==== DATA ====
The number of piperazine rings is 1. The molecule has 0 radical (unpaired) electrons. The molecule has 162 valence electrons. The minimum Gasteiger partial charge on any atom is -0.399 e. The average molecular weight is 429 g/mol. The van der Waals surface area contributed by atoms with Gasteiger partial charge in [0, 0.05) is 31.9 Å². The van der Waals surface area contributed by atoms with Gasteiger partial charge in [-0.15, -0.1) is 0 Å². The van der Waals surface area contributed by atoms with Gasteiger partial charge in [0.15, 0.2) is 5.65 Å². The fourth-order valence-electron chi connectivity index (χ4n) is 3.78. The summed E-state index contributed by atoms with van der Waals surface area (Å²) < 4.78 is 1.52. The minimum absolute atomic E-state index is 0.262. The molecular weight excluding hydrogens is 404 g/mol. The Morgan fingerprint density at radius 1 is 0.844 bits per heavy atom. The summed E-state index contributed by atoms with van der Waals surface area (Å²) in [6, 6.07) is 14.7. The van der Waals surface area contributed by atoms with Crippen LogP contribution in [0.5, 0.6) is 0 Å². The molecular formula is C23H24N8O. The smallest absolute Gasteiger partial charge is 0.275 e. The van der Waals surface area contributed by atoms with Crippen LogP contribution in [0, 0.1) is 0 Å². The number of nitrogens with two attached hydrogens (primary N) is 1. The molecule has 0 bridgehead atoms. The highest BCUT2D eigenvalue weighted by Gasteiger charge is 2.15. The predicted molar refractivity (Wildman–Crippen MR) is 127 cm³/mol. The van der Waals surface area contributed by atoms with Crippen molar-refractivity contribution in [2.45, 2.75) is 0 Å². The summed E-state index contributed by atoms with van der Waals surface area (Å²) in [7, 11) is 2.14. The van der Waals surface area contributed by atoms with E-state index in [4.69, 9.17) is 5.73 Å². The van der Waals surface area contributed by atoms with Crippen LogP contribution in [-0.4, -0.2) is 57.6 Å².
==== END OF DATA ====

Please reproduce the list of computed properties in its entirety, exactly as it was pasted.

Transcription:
The number of piperazine rings is 1. The molecule has 0 radical (unpaired) electrons. The molecule has 162 valence electrons. The minimum Gasteiger partial charge on any atom is -0.399 e. The average molecular weight is 429 g/mol. The van der Waals surface area contributed by atoms with Gasteiger partial charge in [0, 0.05) is 31.9 Å². The van der Waals surface area contributed by atoms with Gasteiger partial charge in [-0.15, -0.1) is 0 Å². The van der Waals surface area contributed by atoms with Gasteiger partial charge in [0.15, 0.2) is 5.65 Å². The fourth-order valence-electron chi connectivity index (χ4n) is 3.78. The summed E-state index contributed by atoms with van der Waals surface area (Å²) < 4.78 is 1.52. The minimum absolute atomic E-state index is 0.262. The molecular weight excluding hydrogens is 404 g/mol. The Morgan fingerprint density at radius 1 is 0.844 bits per heavy atom. The summed E-state index contributed by atoms with van der Waals surface area (Å²) in [6, 6.07) is 14.7. The van der Waals surface area contributed by atoms with Crippen LogP contribution in [0.5, 0.6) is 0 Å². The molecular formula is C23H24N8O. The smallest absolute Gasteiger partial charge is 0.275 e. The van der Waals surface area contributed by atoms with Crippen LogP contribution in [0, 0.1) is 0 Å². The number of nitrogens with two attached hydrogens (primary N) is 1. The molecule has 0 bridgehead atoms. The highest BCUT2D eigenvalue weighted by Gasteiger charge is 2.15. The predicted molar refractivity (Wildman–Crippen MR) is 127 cm³/mol. The van der Waals surface area contributed by atoms with Crippen molar-refractivity contribution in [2.45, 2.75) is 0 Å². The summed E-state index contributed by atoms with van der Waals surface area (Å²) in [7, 11) is 2.14. The van der Waals surface area contributed by atoms with E-state index in [4.69, 9.17) is 5.73 Å². The van der Waals surface area contributed by atoms with Crippen LogP contribution in [-0.4, -0.2) is 57.6 Å².